The effect of exercise training programs on bone mass: a meta-analysis of published controlled trials in pre- and postmenopausal women

Osteoporos Int. 1999;9(1):1-12. doi: 10.1007/s001980050109.


With the aging of the population, the medical and social costs of skeletal fragility leading to fractures will cause an immense burden on society unless effective prophylactic and therapeutic regimens can be developed. Exercise is suggested as a possible regimen against involutional bone loss. The purpose of the present meta-analysis is to address a quantitative review of the randomized controlled trials (RCTs) and nonrandomized controlled trials (CTs) on the effects of exercise training programs on bone mass, measured as bone mineral density (BMD) or bone mineral content (BMC), of the lumbar spine (LS) and the femoral neck (FN) in pre- and postmenopausal women. The literature from 1966 through December 1996 was searched for published RCTs and CTs. Study treatment effect is defined as the difference between percentage change in bone mass per year in the training group and the control group. Overall treatment effects (OTs) with the 95% confidence intervals of these study treatment effects were calculated using inverse-variance weighting. Of the 62 articles identified, 25 met the inclusion criteria and were maintained for further analyses. The weighted OTs for the RCTs showed very consistently that the exercise training programs prevented or reversed almost 1% of bone loss per year in both LS and FN for both pre- and postmenopausal women. The two OTs that could be calculated for strength training programs did not reach significance. The OTs for the CTs were almost twice as high as those for the RCTs, which gives an indication of the confounding introduced by the nonrandom allocation of the subjects to groups.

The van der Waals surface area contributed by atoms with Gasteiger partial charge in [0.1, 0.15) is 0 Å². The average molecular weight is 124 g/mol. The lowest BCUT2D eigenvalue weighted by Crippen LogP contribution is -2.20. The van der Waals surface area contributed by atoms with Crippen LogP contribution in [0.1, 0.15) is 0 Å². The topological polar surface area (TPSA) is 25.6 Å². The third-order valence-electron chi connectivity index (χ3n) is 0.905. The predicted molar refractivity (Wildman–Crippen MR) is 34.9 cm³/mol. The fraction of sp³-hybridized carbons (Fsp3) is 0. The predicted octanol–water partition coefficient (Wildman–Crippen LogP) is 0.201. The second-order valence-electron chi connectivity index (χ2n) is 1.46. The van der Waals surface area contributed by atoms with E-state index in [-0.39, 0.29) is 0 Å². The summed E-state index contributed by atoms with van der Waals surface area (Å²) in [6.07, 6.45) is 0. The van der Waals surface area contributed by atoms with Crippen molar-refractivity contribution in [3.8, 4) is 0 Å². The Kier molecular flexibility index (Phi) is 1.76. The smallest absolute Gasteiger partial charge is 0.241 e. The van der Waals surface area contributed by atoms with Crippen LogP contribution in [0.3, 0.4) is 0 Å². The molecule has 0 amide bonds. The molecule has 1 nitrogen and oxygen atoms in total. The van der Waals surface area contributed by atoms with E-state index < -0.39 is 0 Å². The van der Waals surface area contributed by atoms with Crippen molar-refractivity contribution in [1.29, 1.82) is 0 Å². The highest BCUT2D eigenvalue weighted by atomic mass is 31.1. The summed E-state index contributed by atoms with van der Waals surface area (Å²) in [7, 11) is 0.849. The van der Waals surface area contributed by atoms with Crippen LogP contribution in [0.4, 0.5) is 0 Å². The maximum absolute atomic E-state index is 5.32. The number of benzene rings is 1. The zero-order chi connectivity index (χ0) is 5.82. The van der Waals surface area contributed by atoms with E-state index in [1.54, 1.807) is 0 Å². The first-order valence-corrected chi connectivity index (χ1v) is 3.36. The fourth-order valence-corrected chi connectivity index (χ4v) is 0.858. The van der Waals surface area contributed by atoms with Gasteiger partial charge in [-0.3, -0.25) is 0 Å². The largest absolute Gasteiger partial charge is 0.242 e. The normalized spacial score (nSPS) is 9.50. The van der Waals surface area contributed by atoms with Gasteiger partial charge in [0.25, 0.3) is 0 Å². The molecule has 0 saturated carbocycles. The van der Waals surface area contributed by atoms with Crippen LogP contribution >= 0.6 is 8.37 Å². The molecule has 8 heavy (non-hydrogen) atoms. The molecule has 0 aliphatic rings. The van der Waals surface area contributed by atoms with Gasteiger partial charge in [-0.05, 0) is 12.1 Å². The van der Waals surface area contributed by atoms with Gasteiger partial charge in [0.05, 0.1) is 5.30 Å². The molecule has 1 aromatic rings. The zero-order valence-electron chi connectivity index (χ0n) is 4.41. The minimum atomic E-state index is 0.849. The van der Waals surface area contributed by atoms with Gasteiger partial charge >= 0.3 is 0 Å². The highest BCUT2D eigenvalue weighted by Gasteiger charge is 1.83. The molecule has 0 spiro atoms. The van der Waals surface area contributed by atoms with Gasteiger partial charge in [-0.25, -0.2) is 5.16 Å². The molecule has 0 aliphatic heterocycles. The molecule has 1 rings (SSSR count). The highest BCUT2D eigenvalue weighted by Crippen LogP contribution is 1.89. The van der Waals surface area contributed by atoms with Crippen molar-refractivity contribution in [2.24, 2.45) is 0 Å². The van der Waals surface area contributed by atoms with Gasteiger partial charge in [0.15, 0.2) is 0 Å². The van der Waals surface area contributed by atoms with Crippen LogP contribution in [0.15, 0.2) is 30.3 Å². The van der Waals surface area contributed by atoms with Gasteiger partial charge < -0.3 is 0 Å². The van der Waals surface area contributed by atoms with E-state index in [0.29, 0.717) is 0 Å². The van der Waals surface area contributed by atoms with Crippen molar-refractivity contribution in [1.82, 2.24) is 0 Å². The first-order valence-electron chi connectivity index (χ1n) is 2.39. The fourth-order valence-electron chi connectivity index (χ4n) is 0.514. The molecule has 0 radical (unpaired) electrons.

Publication types

  • Meta-Analysis

MeSH terms

  • Adult
  • Aged
  • Bone Density*
  • Exercise*
  • Female
  • Femur Neck / physiology
  • Humans
  • Lumbar Vertebrae / physiology
  • Middle Aged
  • Osteoporosis / prevention & control*
  • Physical Education and Training*